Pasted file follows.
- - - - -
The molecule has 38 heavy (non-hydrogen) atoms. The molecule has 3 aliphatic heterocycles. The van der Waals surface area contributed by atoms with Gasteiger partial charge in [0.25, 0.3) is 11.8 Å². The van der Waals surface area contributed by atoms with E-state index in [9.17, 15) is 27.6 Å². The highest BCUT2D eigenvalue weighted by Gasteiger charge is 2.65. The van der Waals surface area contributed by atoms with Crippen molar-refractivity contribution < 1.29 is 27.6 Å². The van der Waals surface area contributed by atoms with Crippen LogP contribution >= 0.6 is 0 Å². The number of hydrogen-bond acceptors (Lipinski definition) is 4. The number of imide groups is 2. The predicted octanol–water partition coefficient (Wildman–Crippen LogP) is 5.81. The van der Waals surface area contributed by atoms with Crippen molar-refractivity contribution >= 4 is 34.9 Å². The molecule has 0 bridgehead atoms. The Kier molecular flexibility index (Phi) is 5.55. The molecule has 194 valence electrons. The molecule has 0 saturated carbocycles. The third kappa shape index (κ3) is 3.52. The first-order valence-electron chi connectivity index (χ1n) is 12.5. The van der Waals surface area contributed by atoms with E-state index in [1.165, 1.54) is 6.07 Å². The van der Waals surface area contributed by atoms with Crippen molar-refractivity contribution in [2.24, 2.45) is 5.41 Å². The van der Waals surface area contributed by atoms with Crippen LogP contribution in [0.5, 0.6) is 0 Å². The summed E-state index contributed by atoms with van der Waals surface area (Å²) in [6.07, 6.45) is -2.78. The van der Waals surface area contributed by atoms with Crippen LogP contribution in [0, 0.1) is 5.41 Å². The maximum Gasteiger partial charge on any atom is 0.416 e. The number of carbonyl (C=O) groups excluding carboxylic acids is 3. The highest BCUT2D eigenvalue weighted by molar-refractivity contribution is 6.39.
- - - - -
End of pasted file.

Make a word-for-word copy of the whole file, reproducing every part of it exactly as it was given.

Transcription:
The molecule has 38 heavy (non-hydrogen) atoms. The molecule has 3 aliphatic heterocycles. The van der Waals surface area contributed by atoms with Gasteiger partial charge in [0.25, 0.3) is 11.8 Å². The van der Waals surface area contributed by atoms with E-state index in [9.17, 15) is 27.6 Å². The highest BCUT2D eigenvalue weighted by Gasteiger charge is 2.65. The van der Waals surface area contributed by atoms with Crippen molar-refractivity contribution < 1.29 is 27.6 Å². The van der Waals surface area contributed by atoms with Crippen LogP contribution >= 0.6 is 0 Å². The number of hydrogen-bond acceptors (Lipinski definition) is 4. The number of imide groups is 2. The predicted octanol–water partition coefficient (Wildman–Crippen LogP) is 5.81. The van der Waals surface area contributed by atoms with Crippen molar-refractivity contribution >= 4 is 34.9 Å². The molecule has 0 bridgehead atoms. The Kier molecular flexibility index (Phi) is 5.55. The molecule has 194 valence electrons. The molecule has 0 saturated carbocycles. The third kappa shape index (κ3) is 3.52. The first-order valence-electron chi connectivity index (χ1n) is 12.5. The van der Waals surface area contributed by atoms with E-state index in [1.165, 1.54) is 6.07 Å². The van der Waals surface area contributed by atoms with Crippen molar-refractivity contribution in [2.24, 2.45) is 5.41 Å². The van der Waals surface area contributed by atoms with Crippen LogP contribution in [0.5, 0.6) is 0 Å². The summed E-state index contributed by atoms with van der Waals surface area (Å²) in [6.07, 6.45) is -2.78. The van der Waals surface area contributed by atoms with Crippen LogP contribution in [0, 0.1) is 5.41 Å². The maximum Gasteiger partial charge on any atom is 0.416 e. The number of carbonyl (C=O) groups excluding carboxylic acids is 3. The highest BCUT2D eigenvalue weighted by molar-refractivity contribution is 6.39.